Grade R, Grade 1, Grade 2, Grade 3, Grade 4, Grade 5, Grade 6
It can be confusing to keep up with all that is needed for your child to develop and grow at school.
Here are some tips to help you to help your child:
  • If you are unsure of the concepts yourself ask the teacher to show you – remember the teacher works with these concepts on a daily basis.
  • If you are unsure of how to teach or reinforce concepts at home, ask the teacher for tips, methods or recommendations.
  • Use the Internet to come up with new and exciting ways for your child to learn concepts. Ways that are different to how they were introduced in class.
  • Create your own parent network so that you can assist each other. This helps keep track of homework, understanding concepts, building friendships, study buddies (learning buddies) and more.
  • If your child is struggling, make notes and bring these to the teacher’s attention. The work with the teacher to address concepts that your child does not understand.
  • If your child is struggling, invest in extra lessons; don’t wait until the later grades for tutoring. Your child will have to return to the basics in order to understand the current concepts if the problem areas are not addressed as soon as possible.
  • Homework should be done in the afternoon. Try not to wait until the evenings as most children are tired and unable to focus at that time. Information is lost when children are not able to pay attention or are too tired. If you are unable to do this, ask a relative or friend. Another option is to hire someone who can assist your child. Also look into aftercare facilities that offer homework assistance.
  • When you work with your child, work in small sections with breaks in between – if you spend too much time on a certain topic (longer than 15 minutes) some information may be forgotten.
  • Do not ignore or underestimate the importance of the Foundation Phase (Grades 1-3).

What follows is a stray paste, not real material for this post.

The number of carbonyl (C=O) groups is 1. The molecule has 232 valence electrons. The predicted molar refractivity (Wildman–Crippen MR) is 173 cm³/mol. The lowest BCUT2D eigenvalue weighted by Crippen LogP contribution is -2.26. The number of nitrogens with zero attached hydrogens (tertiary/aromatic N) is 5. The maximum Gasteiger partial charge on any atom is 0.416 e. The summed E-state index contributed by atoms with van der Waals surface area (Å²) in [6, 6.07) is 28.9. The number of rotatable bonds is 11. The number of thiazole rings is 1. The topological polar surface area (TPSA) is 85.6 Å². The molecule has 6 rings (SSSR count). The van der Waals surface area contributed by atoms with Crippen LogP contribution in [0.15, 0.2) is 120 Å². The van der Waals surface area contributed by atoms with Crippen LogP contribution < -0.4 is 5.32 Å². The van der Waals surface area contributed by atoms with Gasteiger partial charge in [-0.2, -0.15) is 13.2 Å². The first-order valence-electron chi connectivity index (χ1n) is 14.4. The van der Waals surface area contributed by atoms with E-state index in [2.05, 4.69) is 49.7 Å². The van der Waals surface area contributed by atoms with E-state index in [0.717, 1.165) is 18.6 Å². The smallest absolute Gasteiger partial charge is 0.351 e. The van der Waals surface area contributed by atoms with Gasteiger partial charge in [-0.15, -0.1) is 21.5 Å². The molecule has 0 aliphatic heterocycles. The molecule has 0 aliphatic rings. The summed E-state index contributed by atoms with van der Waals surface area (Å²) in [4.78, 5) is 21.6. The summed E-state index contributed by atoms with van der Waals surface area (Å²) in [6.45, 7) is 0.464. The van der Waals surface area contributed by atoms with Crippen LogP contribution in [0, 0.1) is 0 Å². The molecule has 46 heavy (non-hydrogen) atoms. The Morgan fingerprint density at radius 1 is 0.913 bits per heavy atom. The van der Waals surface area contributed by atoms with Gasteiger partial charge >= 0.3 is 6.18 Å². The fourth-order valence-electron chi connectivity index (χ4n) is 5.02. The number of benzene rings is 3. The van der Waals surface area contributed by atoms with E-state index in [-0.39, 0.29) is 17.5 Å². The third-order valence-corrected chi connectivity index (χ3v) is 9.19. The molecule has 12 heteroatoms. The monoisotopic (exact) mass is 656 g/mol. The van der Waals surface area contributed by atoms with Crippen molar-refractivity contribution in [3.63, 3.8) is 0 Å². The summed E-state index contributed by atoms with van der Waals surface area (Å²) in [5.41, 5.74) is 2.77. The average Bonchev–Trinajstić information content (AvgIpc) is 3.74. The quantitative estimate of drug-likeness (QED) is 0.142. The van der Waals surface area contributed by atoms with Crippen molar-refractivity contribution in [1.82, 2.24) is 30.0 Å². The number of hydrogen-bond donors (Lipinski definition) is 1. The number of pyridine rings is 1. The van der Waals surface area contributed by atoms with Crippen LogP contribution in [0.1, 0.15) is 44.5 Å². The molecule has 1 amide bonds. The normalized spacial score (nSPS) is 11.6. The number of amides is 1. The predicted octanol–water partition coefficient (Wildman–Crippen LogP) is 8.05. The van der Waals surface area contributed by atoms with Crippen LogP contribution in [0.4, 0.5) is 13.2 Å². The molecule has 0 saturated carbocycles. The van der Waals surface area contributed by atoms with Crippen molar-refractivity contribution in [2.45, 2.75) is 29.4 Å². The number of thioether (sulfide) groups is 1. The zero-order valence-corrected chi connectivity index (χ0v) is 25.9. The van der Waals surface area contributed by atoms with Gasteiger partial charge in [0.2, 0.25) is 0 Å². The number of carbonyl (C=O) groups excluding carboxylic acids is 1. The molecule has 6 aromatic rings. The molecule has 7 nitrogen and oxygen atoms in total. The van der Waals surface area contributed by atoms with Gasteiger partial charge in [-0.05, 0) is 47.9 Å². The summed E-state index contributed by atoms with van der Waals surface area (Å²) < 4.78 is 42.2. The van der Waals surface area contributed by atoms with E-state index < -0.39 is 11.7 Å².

• Intermediate Phase homework should be guided and the child should be able to do some of the work independently. By the end of Grade 6 a child should be able to do the majority of their homework independently, but may still require some assistance.
Preschool, Grade R
Plastic bottles/containers with lids
Paper or a funnel
Rice, pasta, screws, beans, beads (any small, hard objects which can be placed in the bottles/containers)
Stickers for decorating
Instructions: Using a funnel or a piece of paper rolled to act as a funnel, fill the bottles/containers with... Read the full article
Preschool, Grade R, Grade 1
Toys/household objects that can be used to measure length and height (e.g. Legos, blocks, books, apples, spoons)
Have your child use different household objects to measure length and height. Determine how many Legos tall the couch is, or have your child lie down and see how many apples tall... Read the full article
Preschool, Grade R
Cookie cutters in various geometrical shapes (If you don’t have these, you can use a knife)
Your child’s favourite “cut-able” foods – pancakes, cheese slices, fruit, bread
Using cookie cutters, cut shapes into your child’s favourite foods. Discuss the... Read the full article
Finding fun activities for your children that are educational but engaging doesn’t need to feel like work. In this blog series, I’ll be giving you lots of activity ideas for children of all ages, from toddlers to Grade 3.  

TODDLERS: (ages 1-3)

Make a Shape Book

Coloured... Read the full article
Preschool, Grade R, Grade 1, Grade 2, Grade 3, Grade 4, Grade 5, Grade 6, Grade 7
When your children lose interest in learning, you may find yourself wondering how you’re ever going to get them excited and motivated again. These tips will help you get them fired up and back on track! Be passionate about your teaching. Even if you’re having a bad day, be expressive, smile and put excitement into your voice.... Read the full article